That makes sense. IT companies sell automation, efficiency, and security tools. If you think these are important, you’d align with them.  

2: I will focus on people who want… 

This takes “belief” one step ahead and brings in “ambition.” What does our target customer want? And again, avoid the easy cliché answer here. All businesses can say they want “to grow the company.” That’s a given. But why does this company exist in the first place? And what’s its grand purpose? Where is it headed? 

3: I promise that engaging with what I make will help my customers… 

This is a key component of this exercise. Part of running a great business is identifying where your product or service is the best solution. Ask yourself “who can we REALLY help better than our competition? And why is that?” Nobody likes admitting they aren’t the best answer to this question, especially when their company has the capability to fulfill the order. 

But if you go to the “Mom Lens,” that is, pretend that the customer is your mother who you love deeply and only want to pair her with the best solution for her problemLooking through that lens, where are you the answer? How will you help these types of customers?  

When we add these all up, it becomes clear: we can identify the psychographics that makes up our GREAT customer. Regardless of Persona type, which focuses more on demographics, ALL customers we go after should share these three attributes.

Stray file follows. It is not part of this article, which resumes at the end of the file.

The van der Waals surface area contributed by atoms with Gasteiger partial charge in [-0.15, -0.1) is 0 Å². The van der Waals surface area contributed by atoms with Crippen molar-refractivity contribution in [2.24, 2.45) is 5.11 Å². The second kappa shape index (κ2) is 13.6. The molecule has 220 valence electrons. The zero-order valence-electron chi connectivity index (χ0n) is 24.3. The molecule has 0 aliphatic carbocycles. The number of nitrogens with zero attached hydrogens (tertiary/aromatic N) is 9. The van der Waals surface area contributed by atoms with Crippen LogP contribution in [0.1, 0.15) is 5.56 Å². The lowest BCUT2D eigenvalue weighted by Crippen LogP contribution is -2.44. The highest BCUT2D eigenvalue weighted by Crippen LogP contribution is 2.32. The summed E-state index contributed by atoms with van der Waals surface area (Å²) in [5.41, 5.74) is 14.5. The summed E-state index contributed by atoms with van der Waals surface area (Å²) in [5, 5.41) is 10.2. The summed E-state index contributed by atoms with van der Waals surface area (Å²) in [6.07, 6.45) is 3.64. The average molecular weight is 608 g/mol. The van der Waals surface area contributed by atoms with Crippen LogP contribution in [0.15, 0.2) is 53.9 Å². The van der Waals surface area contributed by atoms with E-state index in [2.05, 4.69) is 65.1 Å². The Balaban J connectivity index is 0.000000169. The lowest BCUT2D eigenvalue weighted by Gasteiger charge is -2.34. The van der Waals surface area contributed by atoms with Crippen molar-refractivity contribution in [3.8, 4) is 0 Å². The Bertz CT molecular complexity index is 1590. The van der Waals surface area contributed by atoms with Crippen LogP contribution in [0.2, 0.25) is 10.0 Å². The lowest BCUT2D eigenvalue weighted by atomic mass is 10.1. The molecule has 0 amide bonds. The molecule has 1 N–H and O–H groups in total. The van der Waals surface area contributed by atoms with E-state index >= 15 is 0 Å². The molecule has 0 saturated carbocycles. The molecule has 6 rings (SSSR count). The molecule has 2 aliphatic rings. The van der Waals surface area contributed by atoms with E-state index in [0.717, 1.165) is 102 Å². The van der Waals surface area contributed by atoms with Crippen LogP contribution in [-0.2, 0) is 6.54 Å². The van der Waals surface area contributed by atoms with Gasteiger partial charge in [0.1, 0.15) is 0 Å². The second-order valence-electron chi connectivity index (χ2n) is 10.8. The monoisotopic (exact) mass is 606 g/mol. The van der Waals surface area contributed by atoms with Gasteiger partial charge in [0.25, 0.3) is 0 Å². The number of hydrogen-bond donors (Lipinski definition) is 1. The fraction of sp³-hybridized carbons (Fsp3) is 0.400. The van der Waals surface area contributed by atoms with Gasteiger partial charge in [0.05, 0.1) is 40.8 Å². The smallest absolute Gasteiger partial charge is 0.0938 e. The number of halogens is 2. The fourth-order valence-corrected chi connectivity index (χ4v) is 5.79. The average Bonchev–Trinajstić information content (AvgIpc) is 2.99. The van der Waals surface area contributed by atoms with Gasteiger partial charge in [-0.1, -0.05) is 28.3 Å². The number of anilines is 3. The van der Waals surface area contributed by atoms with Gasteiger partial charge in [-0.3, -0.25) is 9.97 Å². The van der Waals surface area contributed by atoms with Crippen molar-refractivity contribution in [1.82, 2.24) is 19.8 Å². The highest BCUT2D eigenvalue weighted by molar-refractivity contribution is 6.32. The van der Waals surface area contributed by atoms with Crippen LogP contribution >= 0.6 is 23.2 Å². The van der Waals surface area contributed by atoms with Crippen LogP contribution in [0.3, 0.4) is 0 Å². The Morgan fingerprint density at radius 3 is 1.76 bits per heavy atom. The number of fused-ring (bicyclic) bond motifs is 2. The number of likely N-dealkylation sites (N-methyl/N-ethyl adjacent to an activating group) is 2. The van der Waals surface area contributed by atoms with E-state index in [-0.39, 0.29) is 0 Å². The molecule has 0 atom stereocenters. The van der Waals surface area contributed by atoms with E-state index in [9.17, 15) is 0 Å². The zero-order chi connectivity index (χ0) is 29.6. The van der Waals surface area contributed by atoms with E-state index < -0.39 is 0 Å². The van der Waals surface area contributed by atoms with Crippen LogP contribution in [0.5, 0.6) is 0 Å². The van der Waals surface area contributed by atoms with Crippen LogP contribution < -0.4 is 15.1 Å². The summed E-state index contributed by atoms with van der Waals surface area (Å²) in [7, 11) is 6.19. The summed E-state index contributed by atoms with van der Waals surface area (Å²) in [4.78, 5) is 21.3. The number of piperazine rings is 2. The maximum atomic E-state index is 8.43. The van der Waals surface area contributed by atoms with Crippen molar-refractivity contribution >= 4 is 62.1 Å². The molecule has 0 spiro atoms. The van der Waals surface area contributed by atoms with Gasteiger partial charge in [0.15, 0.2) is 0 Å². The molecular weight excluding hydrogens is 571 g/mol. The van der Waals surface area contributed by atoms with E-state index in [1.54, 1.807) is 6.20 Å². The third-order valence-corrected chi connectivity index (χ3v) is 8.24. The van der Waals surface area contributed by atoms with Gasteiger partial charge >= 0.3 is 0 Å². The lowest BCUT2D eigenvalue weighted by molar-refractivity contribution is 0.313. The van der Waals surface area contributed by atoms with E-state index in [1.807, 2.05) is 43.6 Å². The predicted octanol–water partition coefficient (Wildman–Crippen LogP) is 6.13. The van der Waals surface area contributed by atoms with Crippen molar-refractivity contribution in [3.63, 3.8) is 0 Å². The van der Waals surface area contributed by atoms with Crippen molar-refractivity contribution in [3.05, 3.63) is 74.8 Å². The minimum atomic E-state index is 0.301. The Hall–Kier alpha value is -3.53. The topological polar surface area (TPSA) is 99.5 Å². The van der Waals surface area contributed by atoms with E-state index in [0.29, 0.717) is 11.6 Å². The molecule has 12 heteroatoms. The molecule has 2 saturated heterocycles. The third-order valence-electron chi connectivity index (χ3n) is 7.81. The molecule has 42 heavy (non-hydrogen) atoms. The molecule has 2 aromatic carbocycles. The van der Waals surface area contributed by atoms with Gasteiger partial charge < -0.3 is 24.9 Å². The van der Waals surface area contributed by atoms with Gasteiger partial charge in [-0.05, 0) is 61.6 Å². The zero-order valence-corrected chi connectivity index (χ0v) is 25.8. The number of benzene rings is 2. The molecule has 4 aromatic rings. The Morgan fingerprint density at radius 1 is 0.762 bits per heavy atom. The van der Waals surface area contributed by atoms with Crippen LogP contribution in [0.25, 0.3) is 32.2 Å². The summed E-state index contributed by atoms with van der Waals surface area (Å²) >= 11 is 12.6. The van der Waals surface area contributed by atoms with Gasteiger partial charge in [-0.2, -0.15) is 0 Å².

Now comes the hard part: Identifying the GREAT Customer that is not yours. 

For this, we flip the Customer Promise on its head: 

Blank "Great Customer That Isn't Mine" template

Uh oh. Now it gets hard. Let’s go back to our old friend, the CFO, to identify the “cop-out” way of answering this: 

Completed "Great Customer That Isn't Mine" template

What’s the big problem with these answers? These characteristics don’t make a Great Customer. They make a very, very bad customer. They’re rude and don’t want to pay full price. 

But there’s plenty of customers out there that are great that are not yours. Before we dissect the questions, let’s be clear on the purpose of this exercise: understanding how to build a stronger brand by identifying who does and who does not resonate with your beliefs. This does not mean that any successful company with strong relationships should fire a great customer that doesn’t fit this exercise to a T. It means that we will move forward trying to connect with our Great Customer and not waste time chasing someone else’s Great Customer. Is that clear? Good, let’s start the breakup process… 

1: Our product/service is NOT for people who prioritize… 

Thinking of your shared beliefs from the first part of the exercise, you can see that there’s a thread between your beliefs and your priorities. What is the opposite of that?  

Using our IT company as an example, if they resonate with people who believe in the role of technology with business development, then it’s fair to say that the Great Customer who is not theirs prioritizes efforts other than operational efficiency for their growth. Or maybe they just prioritize everything above technology until their computer stops working and they need to be bailed out. 

When you dig deep, you realize that the priority of the Great Customer who is theirs is proactive with their technology needs where the Great Customer who is not theirs is more reactive. Reactive clients pay bills on time, they have computers that break down, and they can be perfectly nice when troubleshooting a problem. But for this IT company that believes so deeply in the opportunity of using technology as a biz dev tool, they recognize that the reactive client takes a lot of the time to troubleshoot the kind of problems they are proactively avoiding with their Great Customer.